Sony declined to comment on why the new policy was put in effect, how the 16 cents figure was determined or what kind of feedback it’s dealing with from publishers. But the company did address what might be the most pressing concern for gamers regarding this matter: whether the new charges will scare publishers from placing content on the PS3 online store: “Appreciate the opportunity to jump in here, but we respect the confidentiality of our business agreements with our publishing partners,” Sony Computer Entertainment of America spokesman Patrick Seybold said in an e-mailed statement to MTV. “Of course we work closely with them to bring their amazing content to our growing audience, and we are focused on ensuring we, and our publishing partners, have a viable platform for digital distribution. We foresee no change in the high quality or quantity of demos and games available on PSN.”
So far, the content on the PS3’s PSN store supports Sony’s claim that publishers aren’t pulling material. MTV Multiplayer found that eight of the most recent demos from games ranging from Atari’s “Wheelman” to Namco’s “Afro Samurai” and Take 2’s “MLB 2K9” are available on the PS3 and Xbox 360 online store. One of the only major pieces of free content not on the PS3 is the recently-released “Call of Duty: World at War” demo from Activision, which is on the Xbox 360. Activision reps did not respond to repeated requests for comment for this story. It is possible that it is too soon for Sony’s policy to cut into the number of demos and extra content available on the PSN store — or that publishers, despite their complaints, can and will stomach the charges.
One publishing source who has worked with Sony in the past year said the new policy is an unwanted burden. The source is concerned that the Network Fee will be a turn-off to publishers. One problem, he said, is that publishers will be caught by surprise at what the charges are going to be, as they do not have up-to-the-second data on how much of their content is being downloaded. “It’s like leaving your phone off the hook for a long distance call,” the source said. “The meter is still running.”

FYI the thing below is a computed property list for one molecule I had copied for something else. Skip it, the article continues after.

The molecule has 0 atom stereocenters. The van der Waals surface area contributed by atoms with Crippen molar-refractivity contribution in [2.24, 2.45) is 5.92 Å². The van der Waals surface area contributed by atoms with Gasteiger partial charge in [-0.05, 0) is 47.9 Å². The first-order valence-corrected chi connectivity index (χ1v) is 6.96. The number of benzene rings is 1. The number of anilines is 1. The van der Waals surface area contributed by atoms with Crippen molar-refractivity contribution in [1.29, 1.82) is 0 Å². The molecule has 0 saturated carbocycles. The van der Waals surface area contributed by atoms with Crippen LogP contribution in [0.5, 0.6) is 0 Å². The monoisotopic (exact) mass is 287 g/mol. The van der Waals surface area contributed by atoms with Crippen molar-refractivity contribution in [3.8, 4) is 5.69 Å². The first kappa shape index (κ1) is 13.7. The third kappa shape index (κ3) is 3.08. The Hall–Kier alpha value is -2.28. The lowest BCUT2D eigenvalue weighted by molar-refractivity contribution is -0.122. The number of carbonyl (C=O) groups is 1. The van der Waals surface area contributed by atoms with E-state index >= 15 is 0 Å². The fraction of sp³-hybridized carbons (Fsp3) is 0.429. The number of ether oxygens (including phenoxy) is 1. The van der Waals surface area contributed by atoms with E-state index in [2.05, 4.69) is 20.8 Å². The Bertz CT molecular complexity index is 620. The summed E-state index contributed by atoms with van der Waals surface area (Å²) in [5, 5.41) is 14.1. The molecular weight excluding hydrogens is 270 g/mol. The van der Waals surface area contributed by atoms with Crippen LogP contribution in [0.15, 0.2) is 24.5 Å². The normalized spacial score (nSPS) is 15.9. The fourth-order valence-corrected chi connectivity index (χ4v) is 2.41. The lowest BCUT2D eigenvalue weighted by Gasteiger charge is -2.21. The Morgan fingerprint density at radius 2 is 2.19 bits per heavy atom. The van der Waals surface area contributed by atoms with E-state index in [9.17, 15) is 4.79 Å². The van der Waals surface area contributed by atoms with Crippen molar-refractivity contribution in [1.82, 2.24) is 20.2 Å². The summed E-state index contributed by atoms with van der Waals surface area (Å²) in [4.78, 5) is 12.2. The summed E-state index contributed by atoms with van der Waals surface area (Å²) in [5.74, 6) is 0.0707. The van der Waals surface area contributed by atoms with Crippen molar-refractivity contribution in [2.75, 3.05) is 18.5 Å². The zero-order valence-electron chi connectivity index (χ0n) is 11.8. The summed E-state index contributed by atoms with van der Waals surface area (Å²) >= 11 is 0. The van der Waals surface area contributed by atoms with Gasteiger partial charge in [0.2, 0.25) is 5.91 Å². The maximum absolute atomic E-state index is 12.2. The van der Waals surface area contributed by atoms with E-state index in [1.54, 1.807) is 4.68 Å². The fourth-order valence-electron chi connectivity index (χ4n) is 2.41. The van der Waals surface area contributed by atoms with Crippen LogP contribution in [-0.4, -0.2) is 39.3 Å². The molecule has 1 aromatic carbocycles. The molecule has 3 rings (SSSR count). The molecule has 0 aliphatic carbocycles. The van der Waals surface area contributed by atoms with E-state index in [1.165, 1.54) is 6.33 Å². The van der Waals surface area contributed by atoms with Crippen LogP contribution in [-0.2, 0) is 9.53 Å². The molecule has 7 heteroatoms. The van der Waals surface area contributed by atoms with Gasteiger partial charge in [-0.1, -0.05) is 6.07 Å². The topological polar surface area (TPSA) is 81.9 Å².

While Microsoft’s policy of not charging publishers for downloadable content might sit well with game-makers, it does suggest that Sony is simply tapping a different source to generate money to help pay for the downloading of popular content. Sony is asking publishers to foot the bill, but the content remains free for gamers who own PS3s. Microsoft, however, charges users an annual $50 fee for Xbox Live Gold membership and has been delaying access to some of its downloadable content to non-paying Silver members in favor of those Gold subscribers.
Without further comment from Sony, it is impossible to determine what the new policy means for the free PSN service. The new charges could be the price of keeping the service free to users. But it could have nothing to do with that and instead reflect general financial woes at Sony as a whole.
What gamers will want to be most concerned about — and watchful of — is the range of content available on the PS3’s online store. If the variety of demos, map-packs, wallpapers, trailers and other DLC offerings for multi-platform games on the PS3 store begins to fall behind the offerings on the Xbox 360, gamers will have at least one 16-cent guess as to why.